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Amber's Thoughts

Reviews and updates from Amber Foxx, author of the Mae Martin Psychic Mystery Series



Good Book, Wrong Reader

The Quiet Girl - Peter H√łeg


Recommended prerequisites:


1. Music 101 or higher: Music Appreciation, Baroque, Classical and Romantic Periods.


2. Religion 330, the Christian Mystics. This course requires the student to have previously taken Religion 220, New Testament.


3. Any philosophy course covering the works of Kierkegaard is recommended.




I didn’t have the religion and philosophy prereqs and I realized it when I was not far into the book, but I had the music prereq and that kept me going. I love Bach. So does the protagonist of this book, clown/musician Kasper Krone. Hoeg writes about Bach’s music in such loving detail that I could almost hear every note,  and feel it with Kasper when he plays his violin.




Kasper has the gift of hearing people’s sounds, the acoustical equivalent of seeing auras. He can also hear so acutely he can tell the location of someone he speaks with on the phone. The author writes beautifully of these auditory impressions of human souls and emotions, and the complex soundscapes of every moment of life. He gives life and depth to the special silence around the quiet girl.




The blurb described this as a “fast-paced philosophical thriller.” I’d call it a meandering, musical-religious fantasy. It was not suspenseful. I didn’t suffer through it, but I had no need to turn the page out of curiosity, either. If something had somehow kept me from finishing it, it would have been like waking up from a dream—someone else’s dream, though, with his personal symbols. Sometimes the pace picked up, but then I found myself in the maze of the dream again. Another disguise, another gate keeper to get past, another hallway and elevator, another layer of doors behind doors, another set of helpers and hinderers, another imprisonment and escape. I assume much of it referred to symbols and images I would have understood if I’d had the religion prereq. The events also took the shape that dreams do regardless of faith or lack thereof, and sometimes the philosophical discussions among characters were accessible even to a reader without the prereqs. We all face our own mortality, struggle with love and intimacy and trust, and purpose. These spiritual and ethical  explorations were thought-provoking, but definitely not fast-paced. There was no surprise in the ending. It was predictable early on, but that didn’t matter much, since I never felt the book was suspense, thriller or mystery anyway.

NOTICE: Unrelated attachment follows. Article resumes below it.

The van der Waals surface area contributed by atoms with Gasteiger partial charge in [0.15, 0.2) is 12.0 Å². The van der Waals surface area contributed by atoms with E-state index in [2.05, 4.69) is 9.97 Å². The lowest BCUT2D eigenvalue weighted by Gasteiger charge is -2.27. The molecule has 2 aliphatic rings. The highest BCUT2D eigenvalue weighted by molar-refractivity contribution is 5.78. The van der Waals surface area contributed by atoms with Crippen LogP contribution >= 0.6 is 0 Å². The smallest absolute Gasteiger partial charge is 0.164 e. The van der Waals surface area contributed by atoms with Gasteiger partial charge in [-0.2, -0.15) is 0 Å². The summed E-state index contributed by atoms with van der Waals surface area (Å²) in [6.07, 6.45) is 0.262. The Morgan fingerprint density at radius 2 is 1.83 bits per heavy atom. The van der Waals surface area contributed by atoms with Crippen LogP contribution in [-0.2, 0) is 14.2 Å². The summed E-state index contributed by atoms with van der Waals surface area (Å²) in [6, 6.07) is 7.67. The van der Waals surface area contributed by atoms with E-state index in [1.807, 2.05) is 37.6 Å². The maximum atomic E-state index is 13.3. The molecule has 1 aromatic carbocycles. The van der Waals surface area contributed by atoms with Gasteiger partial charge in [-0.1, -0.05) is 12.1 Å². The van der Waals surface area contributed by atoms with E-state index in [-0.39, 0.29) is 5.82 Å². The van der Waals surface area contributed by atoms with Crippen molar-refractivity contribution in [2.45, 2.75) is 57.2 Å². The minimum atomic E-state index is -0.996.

I enjoyed Kasper as trickster clown, though he sometimes lost me in his contemplations on prayer, Christianity, and the Feminine. He calls God “She Almighty” and tends to turn women into aspects of The Feminine, rather than seeing them simply as humans. This didn’t resonate for me, nor did the idea that the divine has gender.




The main idea I took from <i>The Quiet Girl</i> is something I suspect the author did not intend, but it was what I thought of. There is a difference between intercessory prayer and distant intentionality. Some people in this book practice prayer, and others practice intentional action at a distance through the force of the mind. (Background: Peer-reviewed scientific studies have been published on both of these practices. Some studies find intercessory prayer to have a modest but statistically significant effect on health outcomes. Some find no effect. Studies of remote and time-displaced mental influence on random event generators, varying from number-generating machines to randomly-programmed ambulatory robots, have found evidence for the effects of intention and will.)  The assumption with intercessory prayer is that God intervenes, not the will of the person praying. In direct intentional influence at  distance, there is no assumed intermediary making a judgment call—should I let this happen or not? The events in this strange  tale raise questions of right and wrong and the gray areas in between in all aspects of life, from love and art to extraordinary powers.




All in all, this is a book worth wandering around in—probably more worthwhile for readers with all the prerequisites—if you don’t mind wandering. Or, if you prefer the direct route, you could just listen to Bach.